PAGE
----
- Wednesday 24 August 2016
The park is named after the spectacular Kondalilla Falls where Skene Creek drops 90 metres over the falls into a rainforest valley.
Kondalilla, a local Aboriginal word meaning “rushing waters”, describes this park's waterfall during the summer wet season.
From 1842 until 1860, the Blackall Range was part of a large reserve declared by Governor Gipps to protect the bunya pine food source for local Indigenous groups.
It was illegal to settle or clear land where bunya pines occurred.
When reserve status was rescinded, pastoralists and timber-getters came.
In the 1880s prized timber including red cedar, white beech, bunya pine, blackbutt and tallowwood was logged in the Blackall Range.
The forest around Kondalilla was logged heavily and widespread clearing of the tableland forests ensued as settlement proceeded.
However, some small areas were set aside for recreation.
The first area to be protected was Kondalilla. The Falls were originally part of William Skene's selection and in 1893 they were known as Skene's Falls.
He discovered this area on his property while searching for lost cattle.
From the early 1900s, people began visiting this area for its natural scenery, waterfalls and spectacular views.
Mr Skene requested the Home Secretary's Department to have 80 acres of his property, including the Falls, declared a Reserve.
The Reserve was gazetted as Bon Accord Waterfall in 1945 and six years later, the name was changed to Kondalilla.
Agnes and William Skene constructed their home, named ‘Bon Accord’, on their Blackall Range property during the 1890s.
The house was built on the Montville-Mapleton Road near the turnoff to Bon Accord Falls near Flaxton.
It is located at the top of a steep hillside, known as Skene's Cutting, on the Montville - Mapleton Road (Balmoral Road).
The cutting proved notoriously difficult to traverse during wet weather due to the heavy red soil in the area.
The dwelling was renovated and added to over the years. It was refurbished during 2012 and in 2013 the old Queenslander styled home was placed on the market for $875,000 by Montville Real Estate.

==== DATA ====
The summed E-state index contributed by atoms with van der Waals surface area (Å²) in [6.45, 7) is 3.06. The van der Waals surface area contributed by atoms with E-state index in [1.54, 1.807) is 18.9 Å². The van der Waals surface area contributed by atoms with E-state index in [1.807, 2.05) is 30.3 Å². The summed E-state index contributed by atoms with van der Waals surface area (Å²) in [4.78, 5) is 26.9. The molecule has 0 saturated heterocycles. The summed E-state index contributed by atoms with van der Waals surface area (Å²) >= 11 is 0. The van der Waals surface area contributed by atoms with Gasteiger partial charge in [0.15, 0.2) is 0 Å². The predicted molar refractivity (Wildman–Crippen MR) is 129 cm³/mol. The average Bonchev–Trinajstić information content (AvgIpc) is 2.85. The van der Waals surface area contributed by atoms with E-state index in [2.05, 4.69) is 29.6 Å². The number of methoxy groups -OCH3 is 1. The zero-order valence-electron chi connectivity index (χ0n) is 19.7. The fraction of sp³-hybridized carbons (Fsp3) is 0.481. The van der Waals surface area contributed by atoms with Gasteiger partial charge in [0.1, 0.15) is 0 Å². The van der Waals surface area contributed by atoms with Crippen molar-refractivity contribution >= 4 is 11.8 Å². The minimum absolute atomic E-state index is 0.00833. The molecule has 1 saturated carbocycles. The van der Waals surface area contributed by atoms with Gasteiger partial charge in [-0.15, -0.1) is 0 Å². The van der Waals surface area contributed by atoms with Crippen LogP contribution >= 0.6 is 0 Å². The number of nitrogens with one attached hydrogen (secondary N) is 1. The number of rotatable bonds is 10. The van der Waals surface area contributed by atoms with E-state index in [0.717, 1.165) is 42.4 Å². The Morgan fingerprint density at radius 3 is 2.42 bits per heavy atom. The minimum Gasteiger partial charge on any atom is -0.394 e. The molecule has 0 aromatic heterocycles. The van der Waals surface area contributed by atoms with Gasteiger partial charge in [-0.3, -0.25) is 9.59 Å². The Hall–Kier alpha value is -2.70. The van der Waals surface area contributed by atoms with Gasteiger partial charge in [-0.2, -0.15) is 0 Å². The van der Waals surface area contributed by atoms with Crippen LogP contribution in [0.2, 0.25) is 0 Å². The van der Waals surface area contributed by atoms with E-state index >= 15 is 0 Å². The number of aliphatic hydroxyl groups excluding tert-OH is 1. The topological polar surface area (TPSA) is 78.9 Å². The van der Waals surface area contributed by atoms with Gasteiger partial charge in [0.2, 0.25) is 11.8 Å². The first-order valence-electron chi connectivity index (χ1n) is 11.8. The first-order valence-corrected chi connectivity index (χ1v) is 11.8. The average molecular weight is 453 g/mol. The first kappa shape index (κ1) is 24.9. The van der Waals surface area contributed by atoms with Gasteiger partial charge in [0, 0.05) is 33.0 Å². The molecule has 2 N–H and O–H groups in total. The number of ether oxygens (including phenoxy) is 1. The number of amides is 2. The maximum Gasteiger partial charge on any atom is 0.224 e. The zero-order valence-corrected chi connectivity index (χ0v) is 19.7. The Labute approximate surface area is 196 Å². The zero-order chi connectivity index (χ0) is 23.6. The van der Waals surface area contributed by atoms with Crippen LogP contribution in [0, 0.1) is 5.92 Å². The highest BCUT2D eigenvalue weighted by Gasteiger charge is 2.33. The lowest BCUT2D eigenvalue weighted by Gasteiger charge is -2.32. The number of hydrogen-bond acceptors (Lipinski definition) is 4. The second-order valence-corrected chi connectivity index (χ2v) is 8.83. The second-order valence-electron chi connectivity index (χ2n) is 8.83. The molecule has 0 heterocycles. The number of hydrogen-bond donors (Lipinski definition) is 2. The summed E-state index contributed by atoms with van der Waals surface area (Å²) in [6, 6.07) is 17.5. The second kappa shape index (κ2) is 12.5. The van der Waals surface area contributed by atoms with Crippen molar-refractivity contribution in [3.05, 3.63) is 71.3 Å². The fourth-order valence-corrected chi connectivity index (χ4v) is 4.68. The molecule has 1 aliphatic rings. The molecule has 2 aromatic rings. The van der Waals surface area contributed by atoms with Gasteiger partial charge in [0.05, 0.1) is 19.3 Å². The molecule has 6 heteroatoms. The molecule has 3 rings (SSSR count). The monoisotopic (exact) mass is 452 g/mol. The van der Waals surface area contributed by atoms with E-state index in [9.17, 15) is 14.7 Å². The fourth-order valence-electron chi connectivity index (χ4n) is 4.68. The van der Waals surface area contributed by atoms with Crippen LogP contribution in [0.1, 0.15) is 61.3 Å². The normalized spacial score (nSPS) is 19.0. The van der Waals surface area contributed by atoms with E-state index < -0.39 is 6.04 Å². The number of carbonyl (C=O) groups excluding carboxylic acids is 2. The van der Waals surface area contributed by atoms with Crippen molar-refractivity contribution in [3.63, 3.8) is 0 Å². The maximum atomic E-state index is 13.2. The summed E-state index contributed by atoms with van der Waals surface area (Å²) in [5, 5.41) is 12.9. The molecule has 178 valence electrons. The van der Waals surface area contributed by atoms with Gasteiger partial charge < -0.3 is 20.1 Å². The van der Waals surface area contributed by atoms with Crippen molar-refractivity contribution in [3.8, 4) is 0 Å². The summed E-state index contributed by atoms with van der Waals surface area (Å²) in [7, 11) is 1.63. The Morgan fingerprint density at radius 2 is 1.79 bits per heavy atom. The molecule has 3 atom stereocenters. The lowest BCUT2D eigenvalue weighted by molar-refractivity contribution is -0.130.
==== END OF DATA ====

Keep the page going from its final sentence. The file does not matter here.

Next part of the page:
Kondalilla National Park (327ha) was linked to Obi Obi National Park in 1988.
With other additions, including former State forest, the park has increased in size to 1591ha.
From the Kondalilla Falls Road car park and entrance, visitors descend 50 meters along a track with multiple stairs to the grassed picnic area and walking track which leads through the rainforest to the falls and natural swimming pool.
Above the falls, tall open eucalypt forest mingles with rainforest species in the wetter areas.
A drier forest grows on the western escarpment, featuring casuarinas with a grass tree understorey.
Subtropical rainforest grows below the escarpment, where soil and aspect is suitable, and riparian rainforest lines the creek. The stand of bunya pines is the most easterly in Australia.
Surrounded by farms and towns, this park is an important refuge for many animals and plants including the rare pouched frog, Assa darlingtoni and the bopple nut, Macadamia ternifolia, which is vulnerable to extinction in the natural habitat.
More than 107 species of birds have been seen in the park and 70 species of reptiles and 32 species of frogs have been recorded from the Blackall Range and nearby Conondale Range. Kondalilla Falls are on the Great Walks Sunshine Coast track. Visit www.nprsr.qld.gov.au/parks/great-walks-sunshine-coast/ for more details.
Thanks to Sunshine Coast Council’s Heritage Library officers for the words and Picture Sunshine Coast for the images.
Hero image: Hikers resting at Bon Accord Falls, Montville, ca 1918.
Carousel image captions:
Image 1: Bullock team and carriages on Skene's Cutting, Montville-Flaxton Road, 1900.
Image 2: Members of the Skene family in front of their residence 'Bon Accord', Flaxton, 1905.
Image 3: Members of the Skene family in front of their residence 'Bon Accord', Flaxton, 1899.
Image 4: Group picnic at Kondalilla Falls, ca 1913.